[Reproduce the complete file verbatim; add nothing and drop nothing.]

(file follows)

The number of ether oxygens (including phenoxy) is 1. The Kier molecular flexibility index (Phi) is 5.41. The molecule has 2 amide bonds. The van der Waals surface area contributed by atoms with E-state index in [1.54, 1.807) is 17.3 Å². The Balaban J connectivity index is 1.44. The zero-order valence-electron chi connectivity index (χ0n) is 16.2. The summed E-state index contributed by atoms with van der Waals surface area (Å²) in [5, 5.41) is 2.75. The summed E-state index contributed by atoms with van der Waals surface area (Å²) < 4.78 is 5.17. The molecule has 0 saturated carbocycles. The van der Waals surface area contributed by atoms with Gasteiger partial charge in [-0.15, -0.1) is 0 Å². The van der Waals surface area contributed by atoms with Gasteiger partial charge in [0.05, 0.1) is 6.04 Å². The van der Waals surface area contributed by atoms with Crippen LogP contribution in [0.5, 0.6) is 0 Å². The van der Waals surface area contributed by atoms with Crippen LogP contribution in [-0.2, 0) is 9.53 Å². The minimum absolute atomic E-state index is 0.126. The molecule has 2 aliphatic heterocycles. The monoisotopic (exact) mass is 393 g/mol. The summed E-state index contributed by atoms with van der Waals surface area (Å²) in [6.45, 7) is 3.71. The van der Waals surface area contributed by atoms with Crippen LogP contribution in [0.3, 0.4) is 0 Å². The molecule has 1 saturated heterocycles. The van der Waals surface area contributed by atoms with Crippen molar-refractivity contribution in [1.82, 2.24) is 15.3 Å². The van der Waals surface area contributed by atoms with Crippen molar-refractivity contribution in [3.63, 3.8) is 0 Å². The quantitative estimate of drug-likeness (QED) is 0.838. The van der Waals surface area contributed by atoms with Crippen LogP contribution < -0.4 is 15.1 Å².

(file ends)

The number of ether oxygens (including phenoxy) is 1. The Kier molecular flexibility index (Phi) is 5.41. The molecule has 2 amide bonds. The van der Waals surface area contributed by atoms with E-state index in [1.54, 1.807) is 17.3 Å². The Balaban J connectivity index is 1.44. The zero-order valence-electron chi connectivity index (χ0n) is 16.2. The summed E-state index contributed by atoms with van der Waals surface area (Å²) in [5, 5.41) is 2.75. The summed E-state index contributed by atoms with van der Waals surface area (Å²) < 4.78 is 5.17. The molecule has 0 saturated carbocycles. The van der Waals surface area contributed by atoms with Gasteiger partial charge in [-0.15, -0.1) is 0 Å². The van der Waals surface area contributed by atoms with Gasteiger partial charge in [0.05, 0.1) is 6.04 Å². The van der Waals surface area contributed by atoms with Crippen LogP contribution in [0.5, 0.6) is 0 Å². The van der Waals surface area contributed by atoms with Crippen LogP contribution in [-0.2, 0) is 9.53 Å². The minimum absolute atomic E-state index is 0.126. The molecule has 2 aliphatic heterocycles. The monoisotopic (exact) mass is 393 g/mol. The summed E-state index contributed by atoms with van der Waals surface area (Å²) in [6.45, 7) is 3.71. The van der Waals surface area contributed by atoms with Crippen LogP contribution in [0.3, 0.4) is 0 Å². The molecule has 1 saturated heterocycles. The van der Waals surface area contributed by atoms with Crippen molar-refractivity contribution in [1.82, 2.24) is 15.3 Å². The van der Waals surface area contributed by atoms with Crippen molar-refractivity contribution in [3.63, 3.8) is 0 Å². The quantitative estimate of drug-likeness (QED) is 0.838. The van der Waals surface area contributed by atoms with Crippen LogP contribution < -0.4 is 15.1 Å².